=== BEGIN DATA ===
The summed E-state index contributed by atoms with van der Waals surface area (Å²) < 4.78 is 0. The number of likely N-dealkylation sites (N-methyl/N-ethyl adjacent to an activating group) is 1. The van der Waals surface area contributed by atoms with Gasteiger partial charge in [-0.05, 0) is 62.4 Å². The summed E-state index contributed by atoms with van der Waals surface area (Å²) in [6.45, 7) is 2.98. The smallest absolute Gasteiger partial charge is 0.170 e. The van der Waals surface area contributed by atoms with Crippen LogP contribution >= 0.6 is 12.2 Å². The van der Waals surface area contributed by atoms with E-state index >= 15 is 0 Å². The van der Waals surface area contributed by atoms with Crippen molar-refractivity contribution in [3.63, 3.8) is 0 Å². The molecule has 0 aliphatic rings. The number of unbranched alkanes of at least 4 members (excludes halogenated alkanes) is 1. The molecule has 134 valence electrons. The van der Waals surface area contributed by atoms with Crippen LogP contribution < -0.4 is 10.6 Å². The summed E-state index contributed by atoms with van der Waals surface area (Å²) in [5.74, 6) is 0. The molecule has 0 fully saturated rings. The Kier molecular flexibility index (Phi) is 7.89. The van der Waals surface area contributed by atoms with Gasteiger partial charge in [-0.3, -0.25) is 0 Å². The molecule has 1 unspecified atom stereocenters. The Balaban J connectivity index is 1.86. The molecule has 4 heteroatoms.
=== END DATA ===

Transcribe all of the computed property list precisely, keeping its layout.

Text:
The summed E-state index contributed by atoms with van der Waals surface area (Å²) < 4.78 is 0. The number of likely N-dealkylation sites (N-methyl/N-ethyl adjacent to an activating group) is 1. The van der Waals surface area contributed by atoms with Gasteiger partial charge in [-0.05, 0) is 62.4 Å². The summed E-state index contributed by atoms with van der Waals surface area (Å²) in [6.45, 7) is 2.98. The smallest absolute Gasteiger partial charge is 0.170 e. The van der Waals surface area contributed by atoms with Crippen LogP contribution >= 0.6 is 12.2 Å². The van der Waals surface area contributed by atoms with E-state index >= 15 is 0 Å². The van der Waals surface area contributed by atoms with Crippen molar-refractivity contribution in [3.63, 3.8) is 0 Å². The molecule has 0 aliphatic rings. The number of unbranched alkanes of at least 4 members (excludes halogenated alkanes) is 1. The molecule has 134 valence electrons. The van der Waals surface area contributed by atoms with Crippen LogP contribution < -0.4 is 10.6 Å². The summed E-state index contributed by atoms with van der Waals surface area (Å²) in [5.74, 6) is 0. The molecule has 0 fully saturated rings. The Kier molecular flexibility index (Phi) is 7.89. The van der Waals surface area contributed by atoms with Gasteiger partial charge in [-0.3, -0.25) is 0 Å². The molecule has 1 unspecified atom stereocenters. The Balaban J connectivity index is 1.86. The molecule has 4 heteroatoms.